The IMF has told Portugal that the draconian austerity budget it has passed for 2013 will not be enough and has asked for more austerity. Portugal needs to make up a 4 billion euro gap and to do so the IMF wants to see cuts to government salaries, cuts to the government pension plan and a reduction in headcount.
Just as a recap here, let’s remember that the fiscal cliff in the US is nothing compared to the severity of tax increases and budget cuts the Portuguese government is enacting. In fact, the tax increases are the highest in Portuguese history.These measures have been very unpopular and has taken a toll on support for the government. Nonetheless, the government feels it is necessary if it wants to be in a situation similar to Ireland, with capital market access, looking to exit the Troika program and join Spain and Italy as targets for ECB monetisation.
The fact that the IMF is leading the charge for more austerity tells you that the IMF hasn’t changed 180 degrees from days of old. They still recommend austerity as a policy tool of choice; they just want it to be less front-loaded. But, as to specific advice on Portugal, El Pais reports that the IMF has said that the Portuguese social safety net is disproportionately geared toward the rich and the elderly and this leaves young people entering the workforce insecure. Their solution is to cut the unemployment benefit subsidy period from its present 26 weeks and reduce the benefit to only 400 euros after ten months of unemployment. The goal, I guess is to encourage people to find work rather than using social programs. Frankly, this sounds bonkers to me since Portugal is suffering a shortfall of demand due to higher taxes and reduced government spending. People out of work are out of work because there is no reason to hire them due to this shortfall of spending in the economy.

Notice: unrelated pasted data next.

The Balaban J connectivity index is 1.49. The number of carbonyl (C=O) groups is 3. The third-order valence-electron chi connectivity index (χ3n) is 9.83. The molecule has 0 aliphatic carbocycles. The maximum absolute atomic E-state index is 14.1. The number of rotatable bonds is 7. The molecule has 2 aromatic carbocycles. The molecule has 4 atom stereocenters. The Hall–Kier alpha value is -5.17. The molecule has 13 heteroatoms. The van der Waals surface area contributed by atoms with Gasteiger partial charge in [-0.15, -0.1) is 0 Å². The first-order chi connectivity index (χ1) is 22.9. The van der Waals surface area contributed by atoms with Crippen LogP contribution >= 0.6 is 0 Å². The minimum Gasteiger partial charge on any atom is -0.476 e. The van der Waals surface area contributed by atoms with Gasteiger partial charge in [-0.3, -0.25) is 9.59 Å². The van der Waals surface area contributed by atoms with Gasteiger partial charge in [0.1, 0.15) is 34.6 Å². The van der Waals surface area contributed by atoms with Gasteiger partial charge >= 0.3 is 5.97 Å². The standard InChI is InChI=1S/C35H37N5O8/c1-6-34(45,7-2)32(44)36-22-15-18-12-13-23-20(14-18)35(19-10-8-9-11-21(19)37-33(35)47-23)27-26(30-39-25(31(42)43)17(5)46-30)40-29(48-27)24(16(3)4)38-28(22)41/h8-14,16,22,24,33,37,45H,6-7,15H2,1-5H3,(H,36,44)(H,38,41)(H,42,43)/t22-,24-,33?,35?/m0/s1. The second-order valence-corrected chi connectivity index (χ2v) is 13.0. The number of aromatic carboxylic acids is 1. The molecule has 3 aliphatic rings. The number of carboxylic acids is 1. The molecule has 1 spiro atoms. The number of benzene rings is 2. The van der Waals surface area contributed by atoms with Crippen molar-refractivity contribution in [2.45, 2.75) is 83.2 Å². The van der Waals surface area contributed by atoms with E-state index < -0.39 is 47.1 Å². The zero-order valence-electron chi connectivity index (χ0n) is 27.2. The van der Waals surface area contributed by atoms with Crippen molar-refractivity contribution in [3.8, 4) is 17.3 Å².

The takeaway here is that the austerity pain in Europe will continue indefinitely, with no end in sight. Despite the IMF’s mea culpa that its austerity recommendations earlier in the crisis underestimated the economic impact, the IMF feels that the impact now will be less severe. So they are now proposing more of the same austerity medicine to Portugal. The result will be recession, high unemployment and a continuation in the Troika program – not an improvement to match Ireland.
Source: El Pais (Spanish)